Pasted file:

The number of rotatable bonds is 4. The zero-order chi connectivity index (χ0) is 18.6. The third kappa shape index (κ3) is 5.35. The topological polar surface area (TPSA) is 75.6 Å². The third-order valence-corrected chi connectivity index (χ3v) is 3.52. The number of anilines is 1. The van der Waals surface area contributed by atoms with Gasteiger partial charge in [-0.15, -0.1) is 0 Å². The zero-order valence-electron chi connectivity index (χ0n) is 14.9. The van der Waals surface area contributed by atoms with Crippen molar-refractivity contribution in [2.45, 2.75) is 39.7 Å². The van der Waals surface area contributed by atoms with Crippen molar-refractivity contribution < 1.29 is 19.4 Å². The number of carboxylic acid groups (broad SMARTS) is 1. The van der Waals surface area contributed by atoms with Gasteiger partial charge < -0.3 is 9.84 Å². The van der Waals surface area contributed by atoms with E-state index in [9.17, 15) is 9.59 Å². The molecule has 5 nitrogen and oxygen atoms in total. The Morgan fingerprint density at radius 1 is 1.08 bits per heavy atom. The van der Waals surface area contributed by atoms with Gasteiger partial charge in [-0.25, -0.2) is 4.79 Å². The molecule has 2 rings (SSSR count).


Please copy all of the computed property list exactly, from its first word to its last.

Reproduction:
The number of rotatable bonds is 4. The zero-order chi connectivity index (χ0) is 18.6. The third kappa shape index (κ3) is 5.35. The topological polar surface area (TPSA) is 75.6 Å². The third-order valence-corrected chi connectivity index (χ3v) is 3.52. The number of anilines is 1. The van der Waals surface area contributed by atoms with Gasteiger partial charge in [-0.15, -0.1) is 0 Å². The zero-order valence-electron chi connectivity index (χ0n) is 14.9. The van der Waals surface area contributed by atoms with Crippen molar-refractivity contribution in [2.45, 2.75) is 39.7 Å². The van der Waals surface area contributed by atoms with Crippen molar-refractivity contribution < 1.29 is 19.4 Å². The number of carboxylic acid groups (broad SMARTS) is 1. The van der Waals surface area contributed by atoms with Gasteiger partial charge < -0.3 is 9.84 Å². The van der Waals surface area contributed by atoms with E-state index in [9.17, 15) is 9.59 Å². The molecule has 5 nitrogen and oxygen atoms in total. The Morgan fingerprint density at radius 1 is 1.08 bits per heavy atom. The van der Waals surface area contributed by atoms with Gasteiger partial charge in [-0.25, -0.2) is 4.79 Å². The molecule has 2 rings (SSSR count).